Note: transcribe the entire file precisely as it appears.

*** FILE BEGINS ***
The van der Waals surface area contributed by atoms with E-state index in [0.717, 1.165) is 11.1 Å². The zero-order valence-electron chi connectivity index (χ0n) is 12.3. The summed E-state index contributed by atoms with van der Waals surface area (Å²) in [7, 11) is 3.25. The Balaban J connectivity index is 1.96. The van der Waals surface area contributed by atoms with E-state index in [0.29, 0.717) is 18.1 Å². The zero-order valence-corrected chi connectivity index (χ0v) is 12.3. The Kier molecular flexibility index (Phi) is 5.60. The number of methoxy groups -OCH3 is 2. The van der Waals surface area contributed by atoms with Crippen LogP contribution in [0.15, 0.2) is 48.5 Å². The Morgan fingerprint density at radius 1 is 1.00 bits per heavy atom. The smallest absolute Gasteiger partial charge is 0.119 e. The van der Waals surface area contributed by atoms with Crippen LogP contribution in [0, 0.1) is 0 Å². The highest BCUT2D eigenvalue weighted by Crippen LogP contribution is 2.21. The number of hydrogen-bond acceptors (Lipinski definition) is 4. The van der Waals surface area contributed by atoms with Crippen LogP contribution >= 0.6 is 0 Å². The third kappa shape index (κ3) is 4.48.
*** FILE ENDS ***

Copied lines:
The van der Waals surface area contributed by atoms with E-state index in [0.717, 1.165) is 11.1 Å². The zero-order valence-electron chi connectivity index (χ0n) is 12.3. The summed E-state index contributed by atoms with van der Waals surface area (Å²) in [7, 11) is 3.25. The Balaban J connectivity index is 1.96. The van der Waals surface area contributed by atoms with E-state index in [0.29, 0.717) is 18.1 Å². The zero-order valence-corrected chi connectivity index (χ0v) is 12.3. The Kier molecular flexibility index (Phi) is 5.60. The number of methoxy groups -OCH3 is 2. The van der Waals surface area contributed by atoms with Crippen LogP contribution in [0.15, 0.2) is 48.5 Å². The Morgan fingerprint density at radius 1 is 1.00 bits per heavy atom. The smallest absolute Gasteiger partial charge is 0.119 e. The van der Waals surface area contributed by atoms with Crippen LogP contribution in [0, 0.1) is 0 Å². The highest BCUT2D eigenvalue weighted by Crippen LogP contribution is 2.21. The number of hydrogen-bond acceptors (Lipinski definition) is 4. The van der Waals surface area contributed by atoms with Crippen LogP contribution >= 0.6 is 0 Å². The third kappa shape index (κ3) is 4.48.